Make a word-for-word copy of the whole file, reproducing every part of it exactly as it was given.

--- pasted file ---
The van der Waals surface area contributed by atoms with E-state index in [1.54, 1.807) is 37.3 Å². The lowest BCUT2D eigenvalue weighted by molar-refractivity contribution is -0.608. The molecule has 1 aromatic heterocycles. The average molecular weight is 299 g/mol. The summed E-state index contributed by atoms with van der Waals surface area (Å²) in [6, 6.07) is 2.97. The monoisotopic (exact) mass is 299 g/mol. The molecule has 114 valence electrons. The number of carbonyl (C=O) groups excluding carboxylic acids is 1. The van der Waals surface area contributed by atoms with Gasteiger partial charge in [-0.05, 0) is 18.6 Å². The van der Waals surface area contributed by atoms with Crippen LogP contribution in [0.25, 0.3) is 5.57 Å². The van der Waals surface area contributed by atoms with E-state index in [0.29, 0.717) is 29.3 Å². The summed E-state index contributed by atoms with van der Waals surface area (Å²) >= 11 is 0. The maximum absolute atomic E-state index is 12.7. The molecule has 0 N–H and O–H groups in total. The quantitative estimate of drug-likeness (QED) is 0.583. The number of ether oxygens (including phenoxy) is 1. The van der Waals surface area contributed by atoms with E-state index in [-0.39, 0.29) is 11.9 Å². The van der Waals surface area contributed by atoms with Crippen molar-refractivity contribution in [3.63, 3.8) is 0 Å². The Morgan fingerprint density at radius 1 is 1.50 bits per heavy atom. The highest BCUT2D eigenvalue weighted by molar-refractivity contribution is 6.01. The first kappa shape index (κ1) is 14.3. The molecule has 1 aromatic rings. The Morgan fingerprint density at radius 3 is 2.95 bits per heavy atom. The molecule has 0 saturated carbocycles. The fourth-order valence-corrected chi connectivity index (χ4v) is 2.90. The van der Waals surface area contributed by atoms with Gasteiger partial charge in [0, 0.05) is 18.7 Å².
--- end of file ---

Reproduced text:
The van der Waals surface area contributed by atoms with E-state index in [1.54, 1.807) is 37.3 Å². The lowest BCUT2D eigenvalue weighted by molar-refractivity contribution is -0.608. The molecule has 1 aromatic heterocycles. The average molecular weight is 299 g/mol. The summed E-state index contributed by atoms with van der Waals surface area (Å²) in [6, 6.07) is 2.97. The monoisotopic (exact) mass is 299 g/mol. The molecule has 114 valence electrons. The number of carbonyl (C=O) groups excluding carboxylic acids is 1. The van der Waals surface area contributed by atoms with Gasteiger partial charge in [-0.05, 0) is 18.6 Å². The van der Waals surface area contributed by atoms with Crippen LogP contribution in [0.25, 0.3) is 5.57 Å². The van der Waals surface area contributed by atoms with E-state index in [0.29, 0.717) is 29.3 Å². The summed E-state index contributed by atoms with van der Waals surface area (Å²) >= 11 is 0. The maximum absolute atomic E-state index is 12.7. The molecule has 0 N–H and O–H groups in total. The quantitative estimate of drug-likeness (QED) is 0.583. The number of ether oxygens (including phenoxy) is 1. The van der Waals surface area contributed by atoms with E-state index in [-0.39, 0.29) is 11.9 Å². The van der Waals surface area contributed by atoms with Crippen molar-refractivity contribution in [3.63, 3.8) is 0 Å². The Morgan fingerprint density at radius 1 is 1.50 bits per heavy atom. The highest BCUT2D eigenvalue weighted by molar-refractivity contribution is 6.01. The first kappa shape index (κ1) is 14.3. The molecule has 1 aromatic rings. The Morgan fingerprint density at radius 3 is 2.95 bits per heavy atom. The molecule has 0 saturated carbocycles. The fourth-order valence-corrected chi connectivity index (χ4v) is 2.90. The van der Waals surface area contributed by atoms with Gasteiger partial charge in [0, 0.05) is 18.7 Å².